The Northern Franciscan is in a steep mountainous area of the northern California Coast Ranges, USA, with substantial oceanic influence on microclimate, including summer fog. It is bounded by the South Fork Mountain Thrust fault and a branch of it on the east, by the Pacific Ocean on the west, and by the Grogan fault on the southwest. The climate is temperate and humid (MLRA 4b).
Most of the Franciscan is uplift as a result of tectonic plate collisions with colliding plate movements generally southeast and northeast (explaining the resultant perpendicular ridgelines that run northwest; some of the collisions of the Pacific and Continental Plates abutted more from opposite west southwest and east-northeast plate movements, which explain the north-northwest ridgelines of some formations. Most of the uplift began ten to 20 million years before present, and continues to the present. Some intervening volcanic activity complicates the Franciscan occurrence, but most of the mountainous elements of this region are derived from ancient sedimentary seabeds..
Lithology and Stratigraphy
This subsection is dominated by Jurassic and Cretaceous Franciscan sedimentary, minor volcanic, and metamorphic rocks of the Eastern Belt. They are intensely folded and faulted. Plio-Pleistocene marine and nonmarine sediments are the predominant strata between the Lost Man fault and the ocean, south of the mouth of the Klamath River. There are small areas of recent alluvium along the Klamath and Smith Rivers and Pleistocene gravels on mountain ridges between the Klamath River and the Lost Man fault.
This is a subsection of mountains with rounded ridges, steep and moderately steep sides, and narrow canyons. Most of the mountains are elongated in north-northwest to northwest directions and have subequal summits with increasing elevation toward the interior. Plio-Pleistocene sediments southwest of the Lost Man fault have been elevated nearly 1000 feet above sea-level and highly dissected. The subsection elevation range is from sea-level up to 3092 feet on School House Peak. Mass wasting and fluvial erosion are the main geomorphic processes. The density (area/area) of landslides is very high.
The soils are mostly Typic Humitropepts and Mollic Hapludalfs. Typic Tropohumults and Ultic Hapludalfs are the common soils on Plio-Pleistocene sediments. Typic Tropofluvents and Cumulic Humaquepts occur in alluvium along the major streams. Most of the soils are leached free of carbonates and the older ones are strongly acid. The soil temperature regimes are predominantly isomesic. Soil moisture regimes are mostly udic with some aquic.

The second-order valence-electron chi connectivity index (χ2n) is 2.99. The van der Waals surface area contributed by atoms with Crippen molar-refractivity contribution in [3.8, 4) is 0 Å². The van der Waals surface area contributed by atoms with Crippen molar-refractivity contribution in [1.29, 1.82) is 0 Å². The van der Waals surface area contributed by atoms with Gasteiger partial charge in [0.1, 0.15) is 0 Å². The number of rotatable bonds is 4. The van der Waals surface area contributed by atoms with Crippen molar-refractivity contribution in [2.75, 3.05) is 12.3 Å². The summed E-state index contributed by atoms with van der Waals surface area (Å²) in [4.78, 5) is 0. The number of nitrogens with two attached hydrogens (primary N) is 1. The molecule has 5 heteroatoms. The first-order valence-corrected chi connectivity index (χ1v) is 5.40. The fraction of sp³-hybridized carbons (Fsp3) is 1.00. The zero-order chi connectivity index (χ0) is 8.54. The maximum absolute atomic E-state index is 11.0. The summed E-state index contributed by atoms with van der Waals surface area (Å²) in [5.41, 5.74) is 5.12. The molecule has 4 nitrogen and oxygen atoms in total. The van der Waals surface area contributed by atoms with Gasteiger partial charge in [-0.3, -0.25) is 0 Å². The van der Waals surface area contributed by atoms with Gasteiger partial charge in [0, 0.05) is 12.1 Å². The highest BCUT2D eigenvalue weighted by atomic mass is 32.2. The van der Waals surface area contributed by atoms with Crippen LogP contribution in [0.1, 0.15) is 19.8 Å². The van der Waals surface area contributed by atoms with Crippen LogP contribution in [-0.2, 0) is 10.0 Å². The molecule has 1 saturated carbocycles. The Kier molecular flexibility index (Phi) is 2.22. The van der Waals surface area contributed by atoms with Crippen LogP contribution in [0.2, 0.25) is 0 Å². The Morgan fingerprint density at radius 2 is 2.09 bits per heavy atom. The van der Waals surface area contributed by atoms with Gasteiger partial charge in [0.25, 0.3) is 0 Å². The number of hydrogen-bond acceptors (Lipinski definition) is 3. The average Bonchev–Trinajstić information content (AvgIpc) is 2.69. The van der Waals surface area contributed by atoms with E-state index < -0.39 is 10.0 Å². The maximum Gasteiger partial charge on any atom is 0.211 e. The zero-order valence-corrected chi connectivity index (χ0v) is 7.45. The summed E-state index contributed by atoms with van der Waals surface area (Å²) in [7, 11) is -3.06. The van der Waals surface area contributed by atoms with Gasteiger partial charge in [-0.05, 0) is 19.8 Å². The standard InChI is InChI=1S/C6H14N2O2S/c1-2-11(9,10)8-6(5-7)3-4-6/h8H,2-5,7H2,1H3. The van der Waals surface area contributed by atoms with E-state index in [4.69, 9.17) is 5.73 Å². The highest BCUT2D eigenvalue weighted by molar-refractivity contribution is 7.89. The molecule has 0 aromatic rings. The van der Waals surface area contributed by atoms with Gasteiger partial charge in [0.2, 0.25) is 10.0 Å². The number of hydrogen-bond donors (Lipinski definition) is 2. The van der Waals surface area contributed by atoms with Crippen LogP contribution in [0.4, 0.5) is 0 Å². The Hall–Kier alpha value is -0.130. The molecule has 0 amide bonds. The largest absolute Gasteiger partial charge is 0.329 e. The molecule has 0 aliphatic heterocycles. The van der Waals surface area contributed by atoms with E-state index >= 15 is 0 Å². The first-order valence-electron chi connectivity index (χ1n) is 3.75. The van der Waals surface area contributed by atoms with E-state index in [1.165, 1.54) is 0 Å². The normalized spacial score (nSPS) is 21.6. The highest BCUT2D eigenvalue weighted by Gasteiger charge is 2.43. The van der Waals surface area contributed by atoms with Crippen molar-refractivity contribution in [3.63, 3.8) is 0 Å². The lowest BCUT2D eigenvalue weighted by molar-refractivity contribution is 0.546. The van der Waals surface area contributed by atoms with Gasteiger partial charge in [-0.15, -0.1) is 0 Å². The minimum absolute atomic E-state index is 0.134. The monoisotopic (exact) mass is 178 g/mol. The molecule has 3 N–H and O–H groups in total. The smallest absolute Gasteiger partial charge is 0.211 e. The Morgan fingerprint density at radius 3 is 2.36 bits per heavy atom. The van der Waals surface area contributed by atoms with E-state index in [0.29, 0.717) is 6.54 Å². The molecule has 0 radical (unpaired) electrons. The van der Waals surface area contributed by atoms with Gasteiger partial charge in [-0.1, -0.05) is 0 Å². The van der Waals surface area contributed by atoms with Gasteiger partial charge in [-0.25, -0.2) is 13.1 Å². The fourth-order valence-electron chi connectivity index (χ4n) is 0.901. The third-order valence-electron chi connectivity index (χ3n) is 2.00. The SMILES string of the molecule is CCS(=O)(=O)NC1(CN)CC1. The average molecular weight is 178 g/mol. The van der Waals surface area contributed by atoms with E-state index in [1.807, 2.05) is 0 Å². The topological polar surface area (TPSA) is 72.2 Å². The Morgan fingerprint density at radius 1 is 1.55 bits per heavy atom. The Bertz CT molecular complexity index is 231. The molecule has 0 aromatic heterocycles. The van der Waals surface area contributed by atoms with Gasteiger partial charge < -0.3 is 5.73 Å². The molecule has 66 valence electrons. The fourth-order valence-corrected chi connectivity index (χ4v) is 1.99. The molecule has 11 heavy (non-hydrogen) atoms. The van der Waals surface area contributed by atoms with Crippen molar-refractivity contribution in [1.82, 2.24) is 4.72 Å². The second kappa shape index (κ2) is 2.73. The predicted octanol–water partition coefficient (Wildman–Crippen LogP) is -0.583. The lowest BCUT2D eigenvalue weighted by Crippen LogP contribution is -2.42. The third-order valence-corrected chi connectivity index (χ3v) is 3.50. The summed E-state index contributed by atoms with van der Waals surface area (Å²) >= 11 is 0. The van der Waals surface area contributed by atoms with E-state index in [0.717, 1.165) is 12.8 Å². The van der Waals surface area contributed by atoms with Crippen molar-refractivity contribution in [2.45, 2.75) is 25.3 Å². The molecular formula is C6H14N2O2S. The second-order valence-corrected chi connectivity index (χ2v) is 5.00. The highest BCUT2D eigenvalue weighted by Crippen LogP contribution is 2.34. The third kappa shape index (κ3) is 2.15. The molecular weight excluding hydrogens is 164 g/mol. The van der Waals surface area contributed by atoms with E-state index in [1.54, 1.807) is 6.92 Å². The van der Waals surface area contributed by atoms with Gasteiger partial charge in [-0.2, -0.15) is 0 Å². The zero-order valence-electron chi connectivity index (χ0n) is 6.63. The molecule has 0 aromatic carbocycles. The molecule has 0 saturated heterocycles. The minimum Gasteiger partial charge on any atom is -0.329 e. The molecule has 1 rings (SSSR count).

The predominant natural plant community is Redwood series. Douglas-fir - tanoak series occurs on upper slopes and ridges. Sitka spruce occurs along the coast. There are patches of oak woodland communities including: Black oak series, Oregon white oak series, and Pacific reedgrass series on south-facing slopes and ridges. Red alder series is common in riparian areas.
Characteristic vegetative series by lifeform include:
- Grasslands: Introduced perennial grassland series, Pacific reedgrass series.
- Saltmarsh vegetation: Pickleweed series, Saltgrass series.
- Shrublands: Salal - California huckleberry series.
- Forests and woodlands: Black oak series, California bay series, Douglas-fir - tanoak series, Grand fir series, Red alder series, Redwood series, Sitka spruce series, Tanoak series, Western hemlock series.
The mean annual precipitation is about 60 to 120 inches. Most is rain at lower elevations and some is snow at higher elevations. Mean annual temperature is about 45° to 53°F. The mean freeze-free period is about 250 to 300 days.
Runoff is rapid and many of the smaller streams are dry by the end of the summer. The Klamath and Smith Rivers, which drain from the Klamath Mountains, cross this subsection to reach the ocean. Natural lakes are absent, other than minor and temporary ponding by landslides.